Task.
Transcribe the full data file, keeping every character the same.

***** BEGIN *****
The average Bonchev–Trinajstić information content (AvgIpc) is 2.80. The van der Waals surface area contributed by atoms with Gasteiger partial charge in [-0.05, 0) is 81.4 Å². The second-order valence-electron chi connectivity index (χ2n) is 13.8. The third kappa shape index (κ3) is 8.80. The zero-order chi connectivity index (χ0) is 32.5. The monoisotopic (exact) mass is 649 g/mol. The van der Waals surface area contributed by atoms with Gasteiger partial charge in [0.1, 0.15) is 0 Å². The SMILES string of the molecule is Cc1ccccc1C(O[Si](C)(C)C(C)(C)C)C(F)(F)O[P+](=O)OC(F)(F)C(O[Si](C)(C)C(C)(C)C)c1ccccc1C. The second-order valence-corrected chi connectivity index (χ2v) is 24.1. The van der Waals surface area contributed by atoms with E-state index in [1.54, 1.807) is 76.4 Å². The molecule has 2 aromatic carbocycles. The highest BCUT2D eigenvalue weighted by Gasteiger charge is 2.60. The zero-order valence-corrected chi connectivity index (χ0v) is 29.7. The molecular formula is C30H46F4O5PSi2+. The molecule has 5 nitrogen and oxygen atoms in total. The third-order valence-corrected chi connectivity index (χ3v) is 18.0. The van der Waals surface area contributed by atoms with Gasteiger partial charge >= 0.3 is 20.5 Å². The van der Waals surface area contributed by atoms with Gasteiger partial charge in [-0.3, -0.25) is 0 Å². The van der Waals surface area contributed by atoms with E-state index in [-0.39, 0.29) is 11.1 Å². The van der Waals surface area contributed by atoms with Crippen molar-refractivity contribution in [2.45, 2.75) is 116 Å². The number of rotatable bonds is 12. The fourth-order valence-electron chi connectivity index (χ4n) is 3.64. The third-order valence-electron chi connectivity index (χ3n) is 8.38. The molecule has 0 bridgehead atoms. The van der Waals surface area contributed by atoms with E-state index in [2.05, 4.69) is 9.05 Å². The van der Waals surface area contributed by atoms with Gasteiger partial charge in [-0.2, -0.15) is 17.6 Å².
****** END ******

The average Bonchev–Trinajstić information content (AvgIpc) is 2.80. The van der Waals surface area contributed by atoms with Gasteiger partial charge in [-0.05, 0) is 81.4 Å². The second-order valence-electron chi connectivity index (χ2n) is 13.8. The third kappa shape index (κ3) is 8.80. The zero-order chi connectivity index (χ0) is 32.5. The monoisotopic (exact) mass is 649 g/mol. The van der Waals surface area contributed by atoms with Gasteiger partial charge in [0.1, 0.15) is 0 Å². The SMILES string of the molecule is Cc1ccccc1C(O[Si](C)(C)C(C)(C)C)C(F)(F)O[P+](=O)OC(F)(F)C(O[Si](C)(C)C(C)(C)C)c1ccccc1C. The second-order valence-corrected chi connectivity index (χ2v) is 24.1. The van der Waals surface area contributed by atoms with E-state index in [1.54, 1.807) is 76.4 Å². The molecule has 2 aromatic carbocycles. The highest BCUT2D eigenvalue weighted by Gasteiger charge is 2.60. The zero-order valence-corrected chi connectivity index (χ0v) is 29.7. The molecular formula is C30H46F4O5PSi2+. The molecule has 5 nitrogen and oxygen atoms in total. The third-order valence-corrected chi connectivity index (χ3v) is 18.0. The van der Waals surface area contributed by atoms with Gasteiger partial charge >= 0.3 is 20.5 Å². The van der Waals surface area contributed by atoms with Gasteiger partial charge in [-0.3, -0.25) is 0 Å². The van der Waals surface area contributed by atoms with E-state index in [-0.39, 0.29) is 11.1 Å². The van der Waals surface area contributed by atoms with Crippen molar-refractivity contribution in [2.45, 2.75) is 116 Å². The number of rotatable bonds is 12. The fourth-order valence-electron chi connectivity index (χ4n) is 3.64. The third-order valence-electron chi connectivity index (χ3n) is 8.38. The molecule has 0 bridgehead atoms. The van der Waals surface area contributed by atoms with E-state index in [2.05, 4.69) is 9.05 Å². The van der Waals surface area contributed by atoms with Gasteiger partial charge in [-0.2, -0.15) is 17.6 Å².